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Kathy Wone Takes the Stand
The early days of Robert Wone’s murder trial reveals discrepancies in the defendants’ accounts and a warm relationship turned sour. By Harry Jaffe
Comments () | Published May 19, 2010

For more, read the full text of Harry Jaffe's investigation into Robert Wone's murder online now.
 

You have to marvel at Kathy Wone’s composure. How can this slight South Korean woman sit on the witness stand hour after hour—as she did for the past two days in DC Superior Court—and calmly recount the details of her husband’s final hours? On Tuesday, she described how she repacked her husband Robert’s bag for an overnight stay at a friend’s house, where he would be stabbed to death. How they started their last morning together on August 2, 2006, at the gym in Oakton, Virginia, and took Metro together to DC. That they e-mailed one another when they arrived at their downtown offices, as they did every morning. That Robert called her from his cell phone to say how excited he was about the legal seminar he had attended. How Joe Price, Robert’s close friend who was in the house and found the body, called her just after midnight, at 12:06.
   

“Kathy,” he said, “I can’t believe I’m calling you about this. Go over to George Washington Hospital. Robert has been stabbed in the back.”
    

And Kathy Wone’s tragedy began to unfold. She called Robert’s parents, who lived nearby, and took a cab with them to the hospital. In the absence of details, her mind raced.
    

“I wondered why Robert was walking outside this time of night,” she said from the witness stand. “Where in his back was he stabbed? His kidney? His spinal cord? If he was paralyzed, how would we make the townhouse adaptable to a wheelchair? I won’t love him any less if he’s disabled.”
    

Then she arrived at George Washington Hospital and saw her husband. He was dead. The details, then and now, are a mystery. Facts don’t match. The night of the murder, Joe Price told Kathy that Robert had been stabbed in the back; in fact, he knew the knife wounds were in his chest.
    

Yesterday and today, nearly four years after she lost her husband, Kathy was the first witness in the trial of Joe Price and his two lovers, Victor Zaborsky and Dylan Ward. They lived together at 1509 Swann Street, Northwest, where Robert Wone was stabbed to death. He arrived at their house at 10:30 PM; 90 minutes later he was dead. They discovered his body and called the police. They said an intruder killed Wone; prosecutors don’t buy the story. The government has charged the three with conspiracy, tampering with evidence, and obstruction of justice.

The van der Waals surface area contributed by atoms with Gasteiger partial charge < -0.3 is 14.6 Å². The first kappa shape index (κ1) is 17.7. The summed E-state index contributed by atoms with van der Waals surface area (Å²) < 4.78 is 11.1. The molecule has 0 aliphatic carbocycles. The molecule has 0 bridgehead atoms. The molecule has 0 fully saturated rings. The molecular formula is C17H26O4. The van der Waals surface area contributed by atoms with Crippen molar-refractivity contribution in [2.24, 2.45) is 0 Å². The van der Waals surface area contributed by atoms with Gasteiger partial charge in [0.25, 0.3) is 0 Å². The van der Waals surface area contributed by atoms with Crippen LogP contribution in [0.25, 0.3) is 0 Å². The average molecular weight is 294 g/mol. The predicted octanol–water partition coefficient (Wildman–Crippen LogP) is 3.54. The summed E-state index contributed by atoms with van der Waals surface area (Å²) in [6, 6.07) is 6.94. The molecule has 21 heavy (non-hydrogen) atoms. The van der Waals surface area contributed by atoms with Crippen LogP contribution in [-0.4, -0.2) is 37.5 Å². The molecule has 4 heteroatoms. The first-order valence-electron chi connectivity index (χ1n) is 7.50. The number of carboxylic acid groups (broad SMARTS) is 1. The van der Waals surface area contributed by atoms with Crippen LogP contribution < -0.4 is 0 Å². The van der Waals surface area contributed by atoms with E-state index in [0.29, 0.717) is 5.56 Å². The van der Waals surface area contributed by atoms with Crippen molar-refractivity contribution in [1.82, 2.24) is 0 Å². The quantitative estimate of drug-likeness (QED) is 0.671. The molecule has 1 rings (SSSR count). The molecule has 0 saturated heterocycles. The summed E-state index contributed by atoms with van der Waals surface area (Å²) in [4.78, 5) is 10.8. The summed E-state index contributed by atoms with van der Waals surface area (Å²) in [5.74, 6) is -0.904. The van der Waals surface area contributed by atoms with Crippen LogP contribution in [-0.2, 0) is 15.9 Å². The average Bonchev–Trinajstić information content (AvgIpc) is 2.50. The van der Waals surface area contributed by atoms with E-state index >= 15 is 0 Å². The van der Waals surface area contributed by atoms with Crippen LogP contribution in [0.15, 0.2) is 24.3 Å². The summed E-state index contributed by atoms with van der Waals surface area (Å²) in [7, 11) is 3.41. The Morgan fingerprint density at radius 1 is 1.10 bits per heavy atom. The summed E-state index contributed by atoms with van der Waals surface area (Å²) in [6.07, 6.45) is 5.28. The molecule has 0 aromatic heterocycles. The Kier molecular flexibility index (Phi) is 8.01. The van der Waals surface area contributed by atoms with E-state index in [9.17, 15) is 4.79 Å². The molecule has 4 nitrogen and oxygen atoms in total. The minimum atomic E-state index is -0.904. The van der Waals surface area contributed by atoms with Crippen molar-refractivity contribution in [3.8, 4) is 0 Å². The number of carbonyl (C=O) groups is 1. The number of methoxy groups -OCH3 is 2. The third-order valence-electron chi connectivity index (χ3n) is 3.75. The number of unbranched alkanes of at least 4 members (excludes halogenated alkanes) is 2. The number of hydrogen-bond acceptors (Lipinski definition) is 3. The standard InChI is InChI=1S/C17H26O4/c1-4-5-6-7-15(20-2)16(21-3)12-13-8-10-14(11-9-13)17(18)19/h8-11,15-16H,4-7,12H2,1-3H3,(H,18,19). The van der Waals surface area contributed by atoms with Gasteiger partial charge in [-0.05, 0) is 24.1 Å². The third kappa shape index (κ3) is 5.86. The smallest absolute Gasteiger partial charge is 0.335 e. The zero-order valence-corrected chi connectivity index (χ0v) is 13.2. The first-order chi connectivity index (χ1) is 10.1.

Police and prosecutors haven’t been able to charge anyone with murder. Which underscores the question: Will Kathy Wone and her family get justice--and the truth?
    

As for a calm core, she showed it on the stand, even when she described the day her family’s routine gave way. Robert Wone, 34 at the time, was stabbed the night of Wednesday, August 2. Two nights later, Price, Zaborsky, and Ward paid an unannounced visit to the Wone’s townhouse in Oakton. Family and friends were preparing for the funeral.
    

“How did you react?” prosecutor Glenn Kirschner asked.
    

“As soon as I saw them, I wanted to comfort them,” she told him. “How are you doing? Where are you staying? How are you holding up?”
    

At that point, everyone but a few cops believed an intruder had killed Robert Wone. How could Joe Price, a close friend since their days at the College of William & Mary, have been involved in any way?
    

Kathy ushered the three into the basement so they could talk. She and Robert had recently renovated it, and there was no furniture. She sat near Joe Price on the floor.
    

Kathy testified: “At some point during that visit, I felt strong enough to ask what happened, even though I was scared of the answers. She said she asked Price if he heard any voices.
    

“Did you hear Robert’s voice? Did he scream and fight? That’s what he would’ve done.”
    

Wone testified that Joe Price said, “What I heard was ‘uhhh, uhhh, uhhh.’ ” And with every syllable he raised his hand and brought it down, as if he were stabbing someone in the chest.
    

“Stop,” Kathy said she told him. “I felt I had opened a book to its most terrifying page—and I needed to slam it shut.”
    

Since that time of commiseration between Kathy and the three men, they have become adversaries. The government has accused the men of covering up the murder. She has sued them for $20 million in a wrongful-death case.
    

Defense lawyers Bernard Grimm, Thomas Connolly and David Schertler also questioned Kathy about her relationship with Price, Zaborsky, and Ward. From her answers to both the prosecution and defense, they were more than casual friends to the Wones. Price and Zaborsky attended the Wones’ wedding. They visited often. Kathy asked Joe Price to be a pall bearer at Robert’s funeral.
    

More than a year after Robert’s death, they met and mingled at a friend’s wedding. Joe Price and Kathy Wone met for lunch, and he gave her e-mails from Robert that he had saved. They seemed to have had a warm and placid relationship before and after the tragic death—which will make it harder to prove that the three men had any reason to cover up Robert Wone’s murder.
    

The trial is scheduled to continue for many weeks in Courtroom 310.

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